A paralegals is a legal professional who assist attorneys in a wide range of duties related to the practice of law. Paralegals are employed by law firms, government agencies, and the legal departments of large corporations.
As paralegals are essential to any legal practice, paralegals from a good paralegal college, working at top law firms or corporate legal departments can be very well paid.
Paralegals perform a wide variety of roles in the legal system and legal industry. Many paralegals attend a paralegal college to learn the skills necessary to become a successful paralegal.
What Do Paralegals Do?
Paralegals perform a wide variety of roles in the legal system and legal industry. Many paralegals attend a paralegal school to learn the skills necessary to become a successful paralegal. Some states require certification before a person is allowed to work as a paralegal.
Some skills paralegals learn include completing high-level legal research, spotting the relevant legal issues in a situation with extremely complex facts, drafting legal documents, and asking clients questions.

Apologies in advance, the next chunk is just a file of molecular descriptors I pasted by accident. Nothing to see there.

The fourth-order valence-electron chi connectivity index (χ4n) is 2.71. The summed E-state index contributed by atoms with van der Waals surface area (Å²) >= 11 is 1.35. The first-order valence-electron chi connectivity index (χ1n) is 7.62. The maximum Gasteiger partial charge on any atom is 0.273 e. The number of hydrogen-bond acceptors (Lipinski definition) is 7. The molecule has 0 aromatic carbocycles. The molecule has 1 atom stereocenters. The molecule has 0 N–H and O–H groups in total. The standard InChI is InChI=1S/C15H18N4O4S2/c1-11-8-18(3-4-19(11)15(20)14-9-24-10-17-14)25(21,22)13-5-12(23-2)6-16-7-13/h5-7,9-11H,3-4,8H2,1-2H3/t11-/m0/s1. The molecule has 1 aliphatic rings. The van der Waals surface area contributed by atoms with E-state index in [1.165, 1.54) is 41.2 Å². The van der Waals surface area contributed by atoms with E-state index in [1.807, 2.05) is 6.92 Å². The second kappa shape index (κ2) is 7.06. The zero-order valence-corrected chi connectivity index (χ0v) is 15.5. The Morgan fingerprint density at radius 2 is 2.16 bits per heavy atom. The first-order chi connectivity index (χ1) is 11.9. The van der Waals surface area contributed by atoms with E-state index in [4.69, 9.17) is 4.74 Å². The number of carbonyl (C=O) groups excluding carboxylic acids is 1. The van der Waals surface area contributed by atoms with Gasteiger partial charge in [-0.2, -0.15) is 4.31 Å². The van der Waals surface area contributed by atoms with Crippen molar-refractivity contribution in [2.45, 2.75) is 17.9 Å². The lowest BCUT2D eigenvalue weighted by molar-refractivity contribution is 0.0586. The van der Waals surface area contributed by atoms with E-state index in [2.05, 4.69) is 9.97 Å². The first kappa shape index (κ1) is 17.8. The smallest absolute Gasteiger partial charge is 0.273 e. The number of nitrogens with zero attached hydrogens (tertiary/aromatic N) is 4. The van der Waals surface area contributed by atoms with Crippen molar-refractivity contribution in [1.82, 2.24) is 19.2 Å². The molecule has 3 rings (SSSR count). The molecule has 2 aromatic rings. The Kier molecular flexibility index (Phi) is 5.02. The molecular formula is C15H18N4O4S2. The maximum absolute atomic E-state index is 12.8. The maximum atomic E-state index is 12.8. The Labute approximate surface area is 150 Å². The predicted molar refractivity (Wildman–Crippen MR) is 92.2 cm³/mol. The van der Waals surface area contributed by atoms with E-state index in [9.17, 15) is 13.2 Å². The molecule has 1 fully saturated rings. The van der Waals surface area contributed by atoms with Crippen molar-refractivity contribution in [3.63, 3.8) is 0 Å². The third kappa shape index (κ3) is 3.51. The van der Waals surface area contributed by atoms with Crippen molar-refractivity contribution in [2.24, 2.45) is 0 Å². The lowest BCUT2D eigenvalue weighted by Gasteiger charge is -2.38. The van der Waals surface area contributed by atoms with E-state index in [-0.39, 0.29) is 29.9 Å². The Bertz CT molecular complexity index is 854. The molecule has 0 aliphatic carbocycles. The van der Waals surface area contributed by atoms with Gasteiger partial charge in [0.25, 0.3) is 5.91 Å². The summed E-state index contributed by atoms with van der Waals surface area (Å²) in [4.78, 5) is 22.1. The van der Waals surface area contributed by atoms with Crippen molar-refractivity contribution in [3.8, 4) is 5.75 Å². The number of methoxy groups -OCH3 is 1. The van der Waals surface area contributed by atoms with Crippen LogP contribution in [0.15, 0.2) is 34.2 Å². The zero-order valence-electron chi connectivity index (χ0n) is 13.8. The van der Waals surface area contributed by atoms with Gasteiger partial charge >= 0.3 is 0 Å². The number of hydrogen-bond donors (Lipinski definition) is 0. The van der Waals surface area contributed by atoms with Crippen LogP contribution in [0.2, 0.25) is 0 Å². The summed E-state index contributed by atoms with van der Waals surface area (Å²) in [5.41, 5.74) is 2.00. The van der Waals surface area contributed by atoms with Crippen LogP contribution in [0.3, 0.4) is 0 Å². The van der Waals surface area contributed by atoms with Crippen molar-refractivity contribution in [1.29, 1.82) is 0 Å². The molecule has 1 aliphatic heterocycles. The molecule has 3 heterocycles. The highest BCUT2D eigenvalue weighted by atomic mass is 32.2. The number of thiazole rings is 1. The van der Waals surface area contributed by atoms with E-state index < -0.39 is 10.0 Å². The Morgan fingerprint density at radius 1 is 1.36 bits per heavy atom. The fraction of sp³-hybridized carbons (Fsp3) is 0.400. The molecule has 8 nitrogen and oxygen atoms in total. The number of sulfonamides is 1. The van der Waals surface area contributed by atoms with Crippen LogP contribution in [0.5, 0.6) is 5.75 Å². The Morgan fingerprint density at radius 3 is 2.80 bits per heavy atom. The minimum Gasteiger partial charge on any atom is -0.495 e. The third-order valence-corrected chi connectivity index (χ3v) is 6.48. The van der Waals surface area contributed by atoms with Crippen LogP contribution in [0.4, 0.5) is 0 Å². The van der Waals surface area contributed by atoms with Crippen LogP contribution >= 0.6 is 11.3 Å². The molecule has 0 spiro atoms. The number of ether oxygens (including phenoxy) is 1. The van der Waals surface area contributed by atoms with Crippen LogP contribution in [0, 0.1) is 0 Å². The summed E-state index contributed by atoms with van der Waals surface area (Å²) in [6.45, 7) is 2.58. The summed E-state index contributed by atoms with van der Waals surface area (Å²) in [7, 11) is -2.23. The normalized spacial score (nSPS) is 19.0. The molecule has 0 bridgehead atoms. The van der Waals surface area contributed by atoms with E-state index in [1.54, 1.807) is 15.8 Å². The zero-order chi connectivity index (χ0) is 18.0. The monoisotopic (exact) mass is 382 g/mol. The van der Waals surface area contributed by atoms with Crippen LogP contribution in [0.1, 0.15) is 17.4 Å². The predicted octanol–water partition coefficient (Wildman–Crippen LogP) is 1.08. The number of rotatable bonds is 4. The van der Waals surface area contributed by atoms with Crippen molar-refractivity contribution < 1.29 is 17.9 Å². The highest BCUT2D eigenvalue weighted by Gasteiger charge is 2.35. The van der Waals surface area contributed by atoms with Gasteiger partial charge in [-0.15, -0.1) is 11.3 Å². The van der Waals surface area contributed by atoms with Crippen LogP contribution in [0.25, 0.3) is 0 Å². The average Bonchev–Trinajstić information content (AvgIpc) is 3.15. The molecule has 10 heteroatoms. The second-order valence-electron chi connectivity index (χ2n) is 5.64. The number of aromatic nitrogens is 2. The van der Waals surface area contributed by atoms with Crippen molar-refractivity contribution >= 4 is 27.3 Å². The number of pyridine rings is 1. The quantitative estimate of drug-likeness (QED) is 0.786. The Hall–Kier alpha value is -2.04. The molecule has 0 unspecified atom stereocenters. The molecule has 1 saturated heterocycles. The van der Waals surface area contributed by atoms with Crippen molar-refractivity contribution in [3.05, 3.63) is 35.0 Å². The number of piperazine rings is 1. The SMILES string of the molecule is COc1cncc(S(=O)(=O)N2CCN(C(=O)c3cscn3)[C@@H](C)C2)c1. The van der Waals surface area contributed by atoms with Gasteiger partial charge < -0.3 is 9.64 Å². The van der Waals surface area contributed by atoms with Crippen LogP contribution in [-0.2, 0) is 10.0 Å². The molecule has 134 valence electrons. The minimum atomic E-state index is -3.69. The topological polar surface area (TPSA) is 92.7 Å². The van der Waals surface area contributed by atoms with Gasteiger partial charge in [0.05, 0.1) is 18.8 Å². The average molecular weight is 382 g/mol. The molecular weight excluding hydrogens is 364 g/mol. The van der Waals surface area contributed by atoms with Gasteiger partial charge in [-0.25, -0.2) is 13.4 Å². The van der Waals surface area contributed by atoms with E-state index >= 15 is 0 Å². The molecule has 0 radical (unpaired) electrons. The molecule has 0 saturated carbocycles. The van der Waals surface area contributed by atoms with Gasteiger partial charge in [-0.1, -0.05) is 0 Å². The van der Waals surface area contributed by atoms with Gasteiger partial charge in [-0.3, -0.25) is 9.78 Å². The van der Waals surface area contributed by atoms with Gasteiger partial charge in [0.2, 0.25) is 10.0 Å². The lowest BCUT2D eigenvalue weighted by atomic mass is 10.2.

What Is the Difference Between a Lawyer and a Paralegal?
Unlike lawyers, paralegals cannot appear in court on behalf of a client and they cannot give legal advice to a client.
Paralegals often draft simple legal documents or complete legal research in order to help a lawyer in his or her duties. While paralegals might complete the first drafting of legal documents, their lawyers have the final say over the documents. A paralegal cannot draft documents without the supervision of a lawyer.
Do Paralegals Have to Follow the Same Ethics Rules as Lawyers?
Lawyers have to obey special ethical rules, but these rules do not apply to non-lawyers. Generally, the most severe punishment that can be imposed for violating these rules is loss of a lawyer’s license to practice law (called "disbarment"). Because a paralegal does not have a law license, a paralegal cannot be disbarred.
However, as any good paralegal college will make clear, lawyers are held accountable for the actions of their paralegals. So, if a paralegal makes a huge mistake, such as divulging confidential client information or not catching a conflict of interest before an attorney takes on a new client, their actions might result in the attorney they work for getting into trouble with the state bar. If this happens, the professional consequences could be disastrous. For that reason, paralegals need to be very familiar with the laws that govern the professional conduct of attorneys.